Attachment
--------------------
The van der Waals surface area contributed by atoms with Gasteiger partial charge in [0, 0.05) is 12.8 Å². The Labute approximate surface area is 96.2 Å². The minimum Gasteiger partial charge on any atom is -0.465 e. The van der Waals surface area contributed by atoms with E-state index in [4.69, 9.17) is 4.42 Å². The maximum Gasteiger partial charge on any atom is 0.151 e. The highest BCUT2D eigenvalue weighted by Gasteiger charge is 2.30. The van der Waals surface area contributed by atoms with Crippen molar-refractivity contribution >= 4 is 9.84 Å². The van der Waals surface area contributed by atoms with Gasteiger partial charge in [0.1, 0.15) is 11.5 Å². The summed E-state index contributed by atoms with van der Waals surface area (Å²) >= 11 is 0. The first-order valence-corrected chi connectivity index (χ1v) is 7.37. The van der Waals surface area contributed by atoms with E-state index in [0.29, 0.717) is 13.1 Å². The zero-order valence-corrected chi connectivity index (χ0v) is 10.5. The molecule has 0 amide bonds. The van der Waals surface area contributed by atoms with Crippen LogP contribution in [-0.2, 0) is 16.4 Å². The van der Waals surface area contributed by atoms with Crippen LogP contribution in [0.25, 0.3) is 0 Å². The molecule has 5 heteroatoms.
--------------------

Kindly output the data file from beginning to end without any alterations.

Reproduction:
The van der Waals surface area contributed by atoms with Gasteiger partial charge in [0, 0.05) is 12.8 Å². The Labute approximate surface area is 96.2 Å². The minimum Gasteiger partial charge on any atom is -0.465 e. The van der Waals surface area contributed by atoms with E-state index in [4.69, 9.17) is 4.42 Å². The maximum Gasteiger partial charge on any atom is 0.151 e. The highest BCUT2D eigenvalue weighted by Gasteiger charge is 2.30. The van der Waals surface area contributed by atoms with Crippen molar-refractivity contribution >= 4 is 9.84 Å². The van der Waals surface area contributed by atoms with Gasteiger partial charge in [0.1, 0.15) is 11.5 Å². The summed E-state index contributed by atoms with van der Waals surface area (Å²) >= 11 is 0. The first-order valence-corrected chi connectivity index (χ1v) is 7.37. The van der Waals surface area contributed by atoms with E-state index in [0.29, 0.717) is 13.1 Å². The zero-order valence-corrected chi connectivity index (χ0v) is 10.5. The molecule has 0 amide bonds. The van der Waals surface area contributed by atoms with Crippen LogP contribution in [-0.2, 0) is 16.4 Å². The van der Waals surface area contributed by atoms with Crippen LogP contribution in [0.25, 0.3) is 0 Å². The molecule has 5 heteroatoms.